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Robin spiller

Victoria C Wilkinson-Smith, Giles Major, Lucy Ashleigh, Kathryn Murray, Caroline L Hoad, Luca Marciani, Penny A Gowland, Robin C Spiller
BACKGROUND: Plant foods may stimulate intestinal secretion through chemicals designed to deter herbivores, including lactucins in lettuce and rhein in rhubarb. This may increase ileostomy output and induce diarrhoea in people with intact bowels. OBJECTIVE: We aimed to determine the effect of food on intestinal water content using Magnetic Resonance Imaging (MRI). DESIGN: A three period crossover trial of isocaloric meals in adults without bowel disorders...
March 30, 2018: JPEN. Journal of Parenteral and Enteral Nutrition
Jonna Jalanka, Robin Spiller
Functional bowel disorders affect a significant proportion of people word wide. Patients suffer from longstanding symptoms of abdominal pain or discomfort in combination with abnormal bowel habits. The evidence for role of microbiota is currently contradictory and descriptive. This review aims to summarize the reasons which include methodological differences in DNA extraction and sample handling along with other factors such as diet, prior antibiotic use and transit, all important major determinants of microbiota which are difficult to control...
October 2017: Neurogastroenterology and Motility: the Official Journal of the European Gastrointestinal Motility Society
Ching Lam, Gemma Chaddock, Luca Marciani Laurea, Carolyn Costigan, Eleanor Cox, Caroline Hoad, Susan Pritchard, Penny Gowland, Robin Spiller
No abstract text is available yet for this article.
July 2017: American Journal of Gastroenterology
Kathryn Murray, Caroline L Hoad, Deanna M Mudie, Jeff Wright, Khaled Heissam, Nichola Abrehart, Susan E Pritchard, Salem Al Atwah, Penny A Gowland, Martin C Garnett, Gregory E Amidon, Robin C Spiller, Gordon L Amidon, Luca Marciani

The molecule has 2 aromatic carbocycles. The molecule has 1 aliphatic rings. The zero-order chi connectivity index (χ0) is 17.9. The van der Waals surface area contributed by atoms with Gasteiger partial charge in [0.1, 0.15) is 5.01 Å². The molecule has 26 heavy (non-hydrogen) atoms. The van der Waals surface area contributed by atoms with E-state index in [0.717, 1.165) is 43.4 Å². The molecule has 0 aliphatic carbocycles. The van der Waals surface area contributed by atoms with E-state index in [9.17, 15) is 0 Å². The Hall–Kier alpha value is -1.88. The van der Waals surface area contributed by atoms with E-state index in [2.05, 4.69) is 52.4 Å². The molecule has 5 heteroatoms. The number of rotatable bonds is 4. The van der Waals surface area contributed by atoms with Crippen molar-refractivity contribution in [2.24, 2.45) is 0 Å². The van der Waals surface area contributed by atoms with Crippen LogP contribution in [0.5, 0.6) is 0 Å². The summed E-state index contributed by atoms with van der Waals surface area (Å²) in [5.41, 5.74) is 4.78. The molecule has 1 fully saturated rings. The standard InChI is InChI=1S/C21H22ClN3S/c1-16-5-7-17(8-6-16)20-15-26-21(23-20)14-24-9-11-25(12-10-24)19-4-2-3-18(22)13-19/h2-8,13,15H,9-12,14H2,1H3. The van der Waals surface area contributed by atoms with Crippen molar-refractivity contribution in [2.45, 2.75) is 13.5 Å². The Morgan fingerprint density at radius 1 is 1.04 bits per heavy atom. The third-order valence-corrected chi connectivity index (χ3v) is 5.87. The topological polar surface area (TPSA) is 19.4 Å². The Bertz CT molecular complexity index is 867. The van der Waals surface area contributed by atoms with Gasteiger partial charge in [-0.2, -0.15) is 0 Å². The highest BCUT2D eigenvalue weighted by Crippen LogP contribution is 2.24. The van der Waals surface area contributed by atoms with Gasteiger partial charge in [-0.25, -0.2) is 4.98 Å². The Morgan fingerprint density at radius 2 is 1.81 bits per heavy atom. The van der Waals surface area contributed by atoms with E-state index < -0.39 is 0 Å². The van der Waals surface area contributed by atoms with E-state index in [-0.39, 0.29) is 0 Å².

The rate and extent of drug dissolution and absorption from solid oral dosage forms is highly dependent on the volume of liquid in the gastrointestinal tract (GIT). However, little is known about the time course of GIT liquid volumes after drinking a glass of water (8 oz), particularly in the colon, which is a targeted site for both locally and systemically acting drug products. Previous magnetic resonance imaging (MRI) studies offered novel insights on GIT liquid distribution in fasted humans in the stomach and small intestine, and showed that freely mobile liquid in the intestine collects in fairly distinct regions or "pockets"...
August 7, 2017: Molecular Pharmaceutics
Robin Spiller
Many patients report symptoms come on after eating, and experience with exclusion diets suggests that certainly poorly absorbed but rapidly fermentable carbohydrates may be responsible. While monomeric and short chain carbohydrate polymers exert osmotic forces and trap water in the small bowel with acceleration of transit, the longer polymer polymers such as inulin pass through the small bowel unaltered but are fermented in the colon where they may cause distension and symptoms. Recent developments in magnetic resonance imaging confirm the importance of fructose in stimulating small bowel water secretion and its negation by the presence of glucose...
March 2017: Journal of Gastroenterology and Hepatology
Robin C Spiller, Tim J Sloan
No abstract text is available yet for this article.
July 2017: Gut
Ching Lam, Gemma Chaddock, Luca Marciani Laurea, Carolyn Costigan, Eleanor Cox, Caroline Hoad, Susan Pritchard, Penny Gowland, Robin Spiller
OBJECTIVES: Non-invasive biomarkers which identify different mechanisms of disease in subgroups of irritable bowel syndrome (IBS) could be valuable. Our aim was to seek useful magnetic resonance imaging (MRI) parameters that could distinguish each IBS subtypes. METHODS: 34 healthy volunteers (HV), 30 IBS with diarrhea (IBS-D), 16 IBS with constipation (IBS-C), and 11 IBS with mixed bowel habit (IBS-M) underwent whole-gut transit and small and large bowel volumes assessment with MRI scans from t=0 to t=360 min...
February 2017: American Journal of Gastroenterology
Bart Hens, Maura Corsetti, Robin Spiller, Luca Marciani, Tim Vanuytsel, Jan Tack, Arjang Talattof, Gordon L Amidon, Mirko Koziolek, Werner Weitschies, Clive G Wilson, Roelof J Bennink, Joachim Brouwers, Patrick Augustijns